Los Alamos National Laboratory

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Unraveling the mystery of San Marcos Pueblo

Summer students help conduct research in New Mexico’s Galisteo Basin
July 1, 2014
Researchers use ground-penetrating radar at the San Marcos archaeological site, (l to r) Troy Desouza, Emily Snyder, Scott Baldridge, Kimberly Yauk and Boe Derosier.

Researchers use ground-penetrating radar at the San Marcos archaeological site, (l to r) Troy Desouza, Emily Snyder, Scott Baldridge, Kimberly Yauk and Boe Derosier.


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The adobe structures of the once mighty San Marcos Pueblo eroded long ago, and all that is left for the untrained eye to see are mounds of dirt that easily could be mistaken for the natural sway of the land. Located off Highway 14 between Santa Fe and the village of Cerrillos, today’s windswept archaeological site gives few clues that the settlement of approximately 2,000 rooms at ground-floor level alone may have the largest room count of any prehistoric pueblo in the United States.

San Marcos Pueblo likely was established in the middle to late 1200s, or by the early 1300s at the latest, and some four hundred years later played an active role in the Pueblo Revolt of 1680. The inhabitants of San Marcos abandoned their pueblo around that time and joined the Keres of Cochiti and San Felipe.

On a hot day in June, 2014, half the students enrolled in Los Alamos National Laboratory’s Summer of Applied Geophysical Experience (SAGE) participated in several types of research at the San Marcos site, while the other half attended classroom lectures in Santa Fe.

SAGE is a unique educational program that allows graduate and advanced undergraduate students in a variety of fields to deepen their understanding of geophysics, the study of the Earth’s physical properties and evolution in space and time. Participants come from a multitude of American and international educational institutions, ranging from New Mexico State University to universities as far away as New Zealand.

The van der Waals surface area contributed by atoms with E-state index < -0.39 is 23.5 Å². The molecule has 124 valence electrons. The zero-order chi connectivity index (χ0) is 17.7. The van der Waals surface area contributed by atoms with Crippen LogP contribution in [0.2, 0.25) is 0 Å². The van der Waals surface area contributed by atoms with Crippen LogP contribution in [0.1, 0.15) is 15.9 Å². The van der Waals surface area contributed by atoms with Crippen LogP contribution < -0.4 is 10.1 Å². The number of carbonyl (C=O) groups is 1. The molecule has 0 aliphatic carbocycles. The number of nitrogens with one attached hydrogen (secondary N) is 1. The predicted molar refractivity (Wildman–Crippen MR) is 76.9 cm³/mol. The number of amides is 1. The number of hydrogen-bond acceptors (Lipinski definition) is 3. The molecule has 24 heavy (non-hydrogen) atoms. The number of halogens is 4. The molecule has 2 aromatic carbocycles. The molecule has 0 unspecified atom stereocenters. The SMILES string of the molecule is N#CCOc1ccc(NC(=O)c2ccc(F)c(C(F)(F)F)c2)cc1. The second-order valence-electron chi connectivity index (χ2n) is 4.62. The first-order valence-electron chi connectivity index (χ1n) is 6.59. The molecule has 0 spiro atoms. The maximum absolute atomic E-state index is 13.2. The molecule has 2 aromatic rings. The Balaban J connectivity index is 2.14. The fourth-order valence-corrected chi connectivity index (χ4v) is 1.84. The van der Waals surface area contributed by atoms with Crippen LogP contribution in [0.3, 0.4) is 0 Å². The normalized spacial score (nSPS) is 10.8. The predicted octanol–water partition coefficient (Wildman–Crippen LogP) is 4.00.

“When applied to archaeological research, geophysical methods can detect buried features without having to excavate and disturb a site,” explained Los Alamos National Laboratory geophysicist and SAGE co-director Scott Baldridge. “Although archaeological research has been periodically conducted at San Marcos since 1915, many questions remain. As a major pottery-making location and trading center for ceramics and turquoise, the pueblo had complex relationships with nearby and distant pueblos as well as with Plains Indians and later the Spanish church and settlers. At the northwest corner of today’s archaeological site are the remains of a Spanish mission church and convento built in the early 1600s.”

The SAGE faculty, teaching assistants and students who were visiting San Marcos on this particular June day divided themselves into four groups, each one using a different geophysical method to study what lies beneath the surface of the 75-acre site. Graduate student Kimberly Yauk and undergraduate students Emily Snyder and Boe Derosier started the day by learning to use a ground-penetrating radar instrument, which emitted radio waves into the ground, recorded echoes and constructed an image from the echoes. Troy Desouza, a representative of the Canadian firm that loaned the ground-penetrating radar instrument to SAGE, supervised the operation. 

In the course of their day at San Marcos the students had a chance to rotate between teams and learn a variety of geophysical techniques while helping conduct research. And the site, too, benefitted from SAGE’s multi-method approach, with each method providing different insights into San Marcos’ unseen remnants under today’s landscape.

“SAGE has blended teaching, research and hands-on field experiences in partnership with universities, federal agencies and industry since 1983,” said Baldridge. “Most of SAGE’s alumni have entered geoscience careers, with some working as university faculty or postdoctoral researchers, some employed by federal laboratories or the United States Geological Survey and others having joined the technical staffs of major companies, consulting firms and equipment manufacturers. While they are with us in New Mexico for several weeks, the students gain priceless experience and in the process have lots of fun.”

For additional information on the Summer of Applied Geophysical Experience, visit the SAGE website. Applications for next year’s summer session will be due in March 2015; a geophysics major is not required. The San Marcos site is managed by the Archaeological Conservancy.